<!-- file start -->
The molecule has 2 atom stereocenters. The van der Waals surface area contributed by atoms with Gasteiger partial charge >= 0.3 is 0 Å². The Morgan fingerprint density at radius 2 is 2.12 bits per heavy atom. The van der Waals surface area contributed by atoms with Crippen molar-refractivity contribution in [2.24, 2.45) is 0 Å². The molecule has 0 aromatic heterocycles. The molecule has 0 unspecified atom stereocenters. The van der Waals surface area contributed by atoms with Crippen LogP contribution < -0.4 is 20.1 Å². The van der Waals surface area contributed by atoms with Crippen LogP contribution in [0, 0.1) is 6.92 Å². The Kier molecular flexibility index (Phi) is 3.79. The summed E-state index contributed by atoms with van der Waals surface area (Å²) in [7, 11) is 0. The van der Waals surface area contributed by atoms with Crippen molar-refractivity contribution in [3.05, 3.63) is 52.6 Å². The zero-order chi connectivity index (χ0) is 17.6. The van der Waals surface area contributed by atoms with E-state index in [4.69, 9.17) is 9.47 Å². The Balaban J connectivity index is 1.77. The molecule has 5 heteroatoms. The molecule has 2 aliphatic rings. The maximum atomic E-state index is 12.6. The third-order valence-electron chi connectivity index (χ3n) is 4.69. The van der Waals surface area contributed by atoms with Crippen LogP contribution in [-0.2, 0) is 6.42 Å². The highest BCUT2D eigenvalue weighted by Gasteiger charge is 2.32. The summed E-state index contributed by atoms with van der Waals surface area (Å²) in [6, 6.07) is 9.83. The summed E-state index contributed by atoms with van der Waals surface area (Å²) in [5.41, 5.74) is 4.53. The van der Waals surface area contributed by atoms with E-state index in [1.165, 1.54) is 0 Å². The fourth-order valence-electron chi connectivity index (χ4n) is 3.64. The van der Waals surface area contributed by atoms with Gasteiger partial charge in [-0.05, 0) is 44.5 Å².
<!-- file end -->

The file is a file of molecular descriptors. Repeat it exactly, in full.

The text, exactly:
The molecule has 2 atom stereocenters. The van der Waals surface area contributed by atoms with Gasteiger partial charge >= 0.3 is 0 Å². The Morgan fingerprint density at radius 2 is 2.12 bits per heavy atom. The van der Waals surface area contributed by atoms with Crippen molar-refractivity contribution in [2.24, 2.45) is 0 Å². The molecule has 0 aromatic heterocycles. The molecule has 0 unspecified atom stereocenters. The van der Waals surface area contributed by atoms with Crippen LogP contribution < -0.4 is 20.1 Å². The van der Waals surface area contributed by atoms with Crippen LogP contribution in [0, 0.1) is 6.92 Å². The Kier molecular flexibility index (Phi) is 3.79. The summed E-state index contributed by atoms with van der Waals surface area (Å²) in [7, 11) is 0. The van der Waals surface area contributed by atoms with Crippen molar-refractivity contribution in [3.05, 3.63) is 52.6 Å². The zero-order chi connectivity index (χ0) is 17.6. The van der Waals surface area contributed by atoms with E-state index in [4.69, 9.17) is 9.47 Å². The Balaban J connectivity index is 1.77. The molecule has 5 heteroatoms. The molecule has 2 aliphatic rings. The maximum atomic E-state index is 12.6. The third-order valence-electron chi connectivity index (χ3n) is 4.69. The van der Waals surface area contributed by atoms with Crippen LogP contribution in [-0.2, 0) is 6.42 Å². The highest BCUT2D eigenvalue weighted by Gasteiger charge is 2.32. The summed E-state index contributed by atoms with van der Waals surface area (Å²) in [6, 6.07) is 9.83. The summed E-state index contributed by atoms with van der Waals surface area (Å²) in [5.41, 5.74) is 4.53. The van der Waals surface area contributed by atoms with E-state index in [1.165, 1.54) is 0 Å². The fourth-order valence-electron chi connectivity index (χ4n) is 3.64. The van der Waals surface area contributed by atoms with Gasteiger partial charge in [-0.05, 0) is 44.5 Å².